The premise of Marc Goldsmith's Danny Boy is great. Can four-foot tall Danny find love in New York City? Unfortunately, Goldsmith's play doesn't quite live up to that premise and director Christopher Goodrich doesn’t help matters much with a rather lackluster production. Danny meets Allison at work and is encouraged to ask her out by his slacker best friend, Gabe. Danny and Allison eventually wind up together, but Danny isn’t sure if it’s just a sex-fetish thing for Allison (as she makes him dress up as an elf for sex). Although there are some laughs in Danny Boy, the script doesn’t seem fully developed; the plot does 180 degree turns out of left field more that a few times. Thankfully Sarah Schoenberg lends some much-needed energy to the proceedings as Allison, but otherwise Danny Boy isn’t a big success.

Fringe Rating: 5 (out of 10)

For Info: and

Saturday, August 12, 2006

Lulu: 08/12/2006

Silent Theatre’s Lulu is exactly what the Fringe is all about. A relatively new theater company (from Chicago) being given the opportunity to show what it’s got. And Silent Theatre has got a lot. Lulu is subtitled, “a silent play in black and white” and this is exactly what it is. Based on Wedekind’s “Lulu” plays, Lulu is a recreation of G.W. Pabst silent film version of the plays. So basically it’s a stage version of a film adaptation of a play. The cast (almost all of whom play multiple characters) is uniformly good. The show is briskly staged by Tonika Todorova and wonderfully scored by Isaiah Robinson, who accompanies on piano stage left.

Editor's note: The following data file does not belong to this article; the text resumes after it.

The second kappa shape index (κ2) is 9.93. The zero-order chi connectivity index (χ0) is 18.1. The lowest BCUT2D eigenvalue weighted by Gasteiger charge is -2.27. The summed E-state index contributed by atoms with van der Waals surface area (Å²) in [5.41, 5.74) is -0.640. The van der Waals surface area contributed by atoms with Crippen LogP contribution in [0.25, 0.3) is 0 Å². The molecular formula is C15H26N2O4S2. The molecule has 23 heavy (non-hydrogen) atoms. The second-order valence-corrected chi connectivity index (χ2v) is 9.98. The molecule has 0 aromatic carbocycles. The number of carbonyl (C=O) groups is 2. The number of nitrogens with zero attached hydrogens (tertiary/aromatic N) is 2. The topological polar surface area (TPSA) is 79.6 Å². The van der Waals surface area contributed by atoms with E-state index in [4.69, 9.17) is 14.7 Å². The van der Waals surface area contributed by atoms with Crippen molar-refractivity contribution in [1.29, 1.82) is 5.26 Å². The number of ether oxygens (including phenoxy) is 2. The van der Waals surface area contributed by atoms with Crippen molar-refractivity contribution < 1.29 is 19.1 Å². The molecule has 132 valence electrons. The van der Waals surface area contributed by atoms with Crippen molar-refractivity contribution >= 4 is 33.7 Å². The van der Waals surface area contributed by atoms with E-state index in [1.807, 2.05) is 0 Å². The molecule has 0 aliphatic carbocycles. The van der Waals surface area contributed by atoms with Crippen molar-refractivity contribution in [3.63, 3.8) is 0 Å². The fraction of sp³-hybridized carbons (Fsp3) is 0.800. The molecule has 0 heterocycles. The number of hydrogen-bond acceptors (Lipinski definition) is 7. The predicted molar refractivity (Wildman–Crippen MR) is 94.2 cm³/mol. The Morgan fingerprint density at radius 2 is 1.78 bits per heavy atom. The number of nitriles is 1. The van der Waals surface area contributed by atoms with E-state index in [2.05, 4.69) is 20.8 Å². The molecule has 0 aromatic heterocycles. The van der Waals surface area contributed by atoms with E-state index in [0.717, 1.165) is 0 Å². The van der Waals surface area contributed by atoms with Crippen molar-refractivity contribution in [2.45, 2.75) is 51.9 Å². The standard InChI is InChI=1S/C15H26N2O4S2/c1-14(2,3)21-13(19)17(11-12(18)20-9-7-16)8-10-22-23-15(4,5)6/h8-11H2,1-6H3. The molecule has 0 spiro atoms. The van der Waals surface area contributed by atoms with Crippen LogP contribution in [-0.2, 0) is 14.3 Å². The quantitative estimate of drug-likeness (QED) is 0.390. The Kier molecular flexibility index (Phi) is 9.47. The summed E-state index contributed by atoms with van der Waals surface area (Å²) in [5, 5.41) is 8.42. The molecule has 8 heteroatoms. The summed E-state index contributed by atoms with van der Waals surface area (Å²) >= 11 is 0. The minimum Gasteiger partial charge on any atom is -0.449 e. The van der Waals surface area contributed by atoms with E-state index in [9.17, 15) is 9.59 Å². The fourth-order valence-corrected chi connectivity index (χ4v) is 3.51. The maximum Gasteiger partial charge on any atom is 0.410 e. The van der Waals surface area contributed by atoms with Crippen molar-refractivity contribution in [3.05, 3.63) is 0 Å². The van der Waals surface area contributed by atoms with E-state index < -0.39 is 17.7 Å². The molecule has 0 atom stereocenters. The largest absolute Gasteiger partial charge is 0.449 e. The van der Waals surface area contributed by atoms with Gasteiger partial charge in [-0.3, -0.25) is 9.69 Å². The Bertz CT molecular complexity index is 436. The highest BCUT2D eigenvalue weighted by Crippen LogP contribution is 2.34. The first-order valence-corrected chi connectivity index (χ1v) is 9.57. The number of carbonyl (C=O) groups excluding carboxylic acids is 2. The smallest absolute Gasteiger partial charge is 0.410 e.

Fringe Rating: 8 (out of 10)

For info: and

Friday, August 11, 2006

The Deepest Play Ever: The Catharsis of Pathos: 08/11/2006